Youâve surely seen the stories about how too much sitting can kill you and the other health concerns regarding a sedentary life. I know I have. But one thing Iâve been wondering about lately is why? What actually happens to your body when you spend prolonged periods sitting down in front of a screen or even doing nothing at all?
If youâre like me, knowing why something happens can shed a whole lot of light on why itâs detrimental to your health and knowing whatâs happening to your body pushes you in the right direction to change your ways for the better.
So to understand the health concerns surrounding too much sitting, I started conducting some research. Hereâs what I found…
Why a Sedentary Lifestyle Is Harmful to Your Health
Your body is designed to perform specific functions. Your metabolism is based on supplying energy to your cells, organs, and muscles to carry out various responsibilities. Sitting still, however, hampers these processes.
When you sit down, your muscles arenât contracting and your metabolism basically enters a holding period, because you require very little energy. The muscles in your legs and core arenât being used to keep you upright, your arms arenât overly active (or grabbing at much aside from the remote or the keyboard)âyour body is basically doing nothing at all. Other than performing basic pulmonary and cardiovascular functions, there really isnât much going on.
Because the energy you consume (calories) isnât really being put to use and your metabolism is at a standstill, it is often stored as fat. If your muscles arenât contracting at all, they require zero energy. All of this can contribute to a larger waistline. Furthermore, because your heart is performing little more than the bare minimum of functionsâas if you were sleepingâit can also become weaker and more susceptible to trauma, such as a heart attack.
More TV You Watch, the Greater Your Risk of Heart Disease
A 2010 study that I came across found that the more time a person spends watching television, the greater likelihood they are to die from not only heart disease but nearly any other cause, too. Compared to people who watched two hours of television or less per day, people who watched four hours or more were 80% more likely to die from heart disease and 46% more likely to die from any other cause. Each additional hour increased the risk of death from heart disease by 18% and overall death by 11%!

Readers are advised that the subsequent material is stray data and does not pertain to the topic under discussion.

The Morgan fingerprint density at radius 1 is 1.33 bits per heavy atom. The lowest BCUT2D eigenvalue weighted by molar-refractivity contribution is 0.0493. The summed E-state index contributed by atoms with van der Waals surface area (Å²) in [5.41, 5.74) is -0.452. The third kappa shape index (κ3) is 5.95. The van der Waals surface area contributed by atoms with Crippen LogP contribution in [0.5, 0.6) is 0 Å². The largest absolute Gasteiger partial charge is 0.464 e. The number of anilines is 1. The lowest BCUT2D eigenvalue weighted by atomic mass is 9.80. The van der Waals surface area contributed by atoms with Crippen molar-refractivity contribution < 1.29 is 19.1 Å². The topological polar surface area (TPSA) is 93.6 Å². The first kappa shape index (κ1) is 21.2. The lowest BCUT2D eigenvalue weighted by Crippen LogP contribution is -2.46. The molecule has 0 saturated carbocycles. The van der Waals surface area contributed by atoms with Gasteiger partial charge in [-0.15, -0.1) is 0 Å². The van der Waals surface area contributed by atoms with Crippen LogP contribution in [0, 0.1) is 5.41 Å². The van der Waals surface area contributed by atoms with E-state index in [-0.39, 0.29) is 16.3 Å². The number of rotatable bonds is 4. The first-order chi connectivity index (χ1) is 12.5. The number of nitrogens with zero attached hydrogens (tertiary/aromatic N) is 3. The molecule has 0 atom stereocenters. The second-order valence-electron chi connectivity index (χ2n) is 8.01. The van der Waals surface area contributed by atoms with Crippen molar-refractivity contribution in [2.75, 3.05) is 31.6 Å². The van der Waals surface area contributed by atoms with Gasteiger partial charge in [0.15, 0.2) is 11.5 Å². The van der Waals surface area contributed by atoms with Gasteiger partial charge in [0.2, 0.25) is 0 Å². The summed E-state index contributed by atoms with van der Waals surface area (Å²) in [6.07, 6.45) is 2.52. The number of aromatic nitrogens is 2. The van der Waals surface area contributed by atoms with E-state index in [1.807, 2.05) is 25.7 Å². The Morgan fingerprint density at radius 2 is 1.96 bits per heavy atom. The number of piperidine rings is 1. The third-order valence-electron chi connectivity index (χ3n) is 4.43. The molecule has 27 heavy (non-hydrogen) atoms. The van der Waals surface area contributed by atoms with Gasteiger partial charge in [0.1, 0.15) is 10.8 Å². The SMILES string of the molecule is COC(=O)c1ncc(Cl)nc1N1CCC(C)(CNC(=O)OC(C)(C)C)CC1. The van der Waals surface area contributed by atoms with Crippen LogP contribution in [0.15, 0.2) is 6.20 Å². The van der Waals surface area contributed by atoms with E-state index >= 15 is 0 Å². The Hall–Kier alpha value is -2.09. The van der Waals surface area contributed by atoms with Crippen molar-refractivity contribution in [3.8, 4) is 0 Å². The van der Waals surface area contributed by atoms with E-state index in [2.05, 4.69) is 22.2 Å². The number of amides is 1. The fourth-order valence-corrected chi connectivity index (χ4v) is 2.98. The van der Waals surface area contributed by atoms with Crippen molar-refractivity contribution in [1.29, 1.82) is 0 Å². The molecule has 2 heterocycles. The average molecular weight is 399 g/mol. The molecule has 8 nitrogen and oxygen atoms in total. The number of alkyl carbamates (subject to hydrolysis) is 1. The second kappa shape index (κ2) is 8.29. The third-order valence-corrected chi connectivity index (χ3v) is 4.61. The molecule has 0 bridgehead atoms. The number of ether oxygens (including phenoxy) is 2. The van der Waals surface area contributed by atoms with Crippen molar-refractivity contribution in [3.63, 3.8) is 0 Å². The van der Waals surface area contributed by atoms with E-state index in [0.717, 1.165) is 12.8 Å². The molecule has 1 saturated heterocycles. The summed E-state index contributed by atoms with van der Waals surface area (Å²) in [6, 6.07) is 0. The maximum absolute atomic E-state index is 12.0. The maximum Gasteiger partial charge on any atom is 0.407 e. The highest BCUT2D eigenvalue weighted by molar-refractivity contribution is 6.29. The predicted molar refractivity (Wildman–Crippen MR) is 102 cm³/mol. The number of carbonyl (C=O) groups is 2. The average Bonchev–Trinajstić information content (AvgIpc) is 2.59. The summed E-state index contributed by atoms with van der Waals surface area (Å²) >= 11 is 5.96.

Furthermore, people who spend a lot of time sitting tend to have higher cholesterol, blood sugar, and triglycerides. Likely, this is because they are not being absorbed and shuttled around the body, instead just sitting there, doing virtually nothing.
Humans are changing. Obesity is rampant in adults, children, and babies, while genetic alterations are taking place. Humans are releasing double the amount of insulin as they did 30 years ago from the same amount of glucose, and our bodies react differently than they used to. Perhaps itâs a form of evolution to compensate for our new metabolic demandsâor lack thereof.
Your Life Depends on More Than Just a Few Hours of Exercise Per Week
Exercising for a few hours per week is not enough to combat the effects of a sedentary lifestyle. Your body is designed for more and clearly has problems when itâs left inactive for extended periods. To offset the impacts of sitting still, you need to get up regularly, for maybe a few minutes every hour, contracting and using your muscles. Your life depends on it.
Also Read :
- Couch Potatoes, Beware! You Could Be Shortening Your Life
- Doing This at Work is Hurting Your Health
- How Where You Live Can Determine Your Health
Source for Todayâs Article:
Dunstan, D.W., et al., âTelevision viewing time and mortality: the Australian Diabetes, Obesity and Lifestyle study,â Circulation January 26, 2010; 121(3): 384â391, doi: 10.1161/CIRCULATIONAHA.109.894824.